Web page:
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Marijuana Chutzpah: United Nation’s Anti-Drug Agency Is Dopey


Talk about chutzpah! The United Nation’s Anti-drug agency, International Narcotic Control Board, recently attacked the Parliament-sanctioned Canadian Medical Cannabis Program, oddly looking right past Prohibition-addled but medical cannabis-friendly America. 

That’s right.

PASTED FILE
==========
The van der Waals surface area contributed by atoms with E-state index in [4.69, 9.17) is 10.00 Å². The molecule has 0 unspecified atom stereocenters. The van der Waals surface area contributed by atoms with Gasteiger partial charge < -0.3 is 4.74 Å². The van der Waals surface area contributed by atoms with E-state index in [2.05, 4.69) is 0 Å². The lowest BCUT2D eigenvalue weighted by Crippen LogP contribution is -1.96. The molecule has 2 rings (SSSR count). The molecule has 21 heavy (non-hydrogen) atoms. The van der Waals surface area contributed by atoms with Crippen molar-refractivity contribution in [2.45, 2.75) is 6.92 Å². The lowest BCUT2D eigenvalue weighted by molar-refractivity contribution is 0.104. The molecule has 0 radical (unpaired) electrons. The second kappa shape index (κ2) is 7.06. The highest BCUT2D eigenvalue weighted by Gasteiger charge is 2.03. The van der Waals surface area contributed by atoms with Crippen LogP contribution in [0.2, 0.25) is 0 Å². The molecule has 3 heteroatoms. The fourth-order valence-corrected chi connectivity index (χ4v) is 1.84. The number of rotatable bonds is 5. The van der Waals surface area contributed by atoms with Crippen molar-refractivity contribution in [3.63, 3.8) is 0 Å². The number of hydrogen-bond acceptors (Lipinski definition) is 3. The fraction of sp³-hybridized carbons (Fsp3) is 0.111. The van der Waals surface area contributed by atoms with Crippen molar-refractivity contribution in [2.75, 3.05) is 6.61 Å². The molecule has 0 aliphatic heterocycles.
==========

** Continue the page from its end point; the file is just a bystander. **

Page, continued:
Despite the continued 73-year old federal prohibition against cannabis, with 90 million Americans currently living in 14 states and the District of Columbia that have legal protections for medical patients who use cannabis with a physician’s recommendation (and 120 million living in states where cannabis possession is decriminalized), 2,000 or more retail outlets or delivery services for medical cannabis (including 24/7 medical cannabis vending machines in California) and a federally subsidized cannabis farm that, among other projects, supplies five medical cannabis patients 300 pre-rolled ‘joints’ per month (which equates to about ten ounces per month!) for the rest of their lives in a closed, grandfathered program, the United Nation’s anti-drug agency ridiculously believes the world urgently needs to take great heed in the Canadian government’s eight-year old and largely uncontroversial medical cannabis program.